months. I used this fertilizer around some arborvitae that I
planted and it seemed to help.
Will this Miracle-Gro fertilizer be OK for blue spruce? I heard there is something I can put around the trees to make sure they keep their blue tint. (e-mail reference)
A: Any fertilizer that will aid arborvitae likewise will help Colorado spruce. As to the blue tint, I don't know of anything that can be used, unless it is an acid-based fertilizer.
Q: When choosing between Colorado or Black Hills spruce, what do you suggest? When selecting height of the conifer, is there a maximum that you would recommend for transplanting? We would like to go as large as possible without significantly decreasing our success rate. (e-mail reference)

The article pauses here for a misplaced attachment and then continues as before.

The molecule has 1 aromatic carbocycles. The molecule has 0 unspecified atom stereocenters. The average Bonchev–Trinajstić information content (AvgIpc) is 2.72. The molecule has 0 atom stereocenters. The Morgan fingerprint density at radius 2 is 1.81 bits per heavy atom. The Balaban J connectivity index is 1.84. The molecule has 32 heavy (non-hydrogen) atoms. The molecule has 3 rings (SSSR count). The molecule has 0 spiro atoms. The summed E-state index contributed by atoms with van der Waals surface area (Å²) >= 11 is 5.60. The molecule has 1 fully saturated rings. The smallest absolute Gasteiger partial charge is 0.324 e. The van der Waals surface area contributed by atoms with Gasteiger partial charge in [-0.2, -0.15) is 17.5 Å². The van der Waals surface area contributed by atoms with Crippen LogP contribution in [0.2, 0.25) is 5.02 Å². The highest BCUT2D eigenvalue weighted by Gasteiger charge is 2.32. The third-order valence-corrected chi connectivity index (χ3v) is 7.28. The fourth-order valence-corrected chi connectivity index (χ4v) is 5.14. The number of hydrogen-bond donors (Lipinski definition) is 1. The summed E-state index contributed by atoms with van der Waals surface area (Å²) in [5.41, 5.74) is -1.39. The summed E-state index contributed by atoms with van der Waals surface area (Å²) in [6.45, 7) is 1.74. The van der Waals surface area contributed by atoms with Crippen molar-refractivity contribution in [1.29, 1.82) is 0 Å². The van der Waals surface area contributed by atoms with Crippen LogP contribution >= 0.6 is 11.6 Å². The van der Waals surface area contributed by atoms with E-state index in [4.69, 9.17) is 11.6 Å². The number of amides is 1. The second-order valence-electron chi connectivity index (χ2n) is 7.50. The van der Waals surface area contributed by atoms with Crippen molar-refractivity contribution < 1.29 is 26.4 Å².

A: I favor Black Hills spruce because of its softer needles, uniqueness in landscapes for the area and its uncharacteristic growth into maturity. Balled-in-burlap plants about 5 to 6 feet tall have, in my experience, turned out to be the easiest to establish. Coming from a nursery, the plants should have been root-pruned (check this out to be sure) every year before being harvested. That way, most of the roots the trees developed would be present at transplanting.
Q: I live in northwestern Montana and have a few Colorado spruce trees. The tops on some of the trees have died. I took my fingernail and peeled the bark and found little white grubs or worms. Do you know what the grubs are and what I can do to get rid of them? (e-mail reference)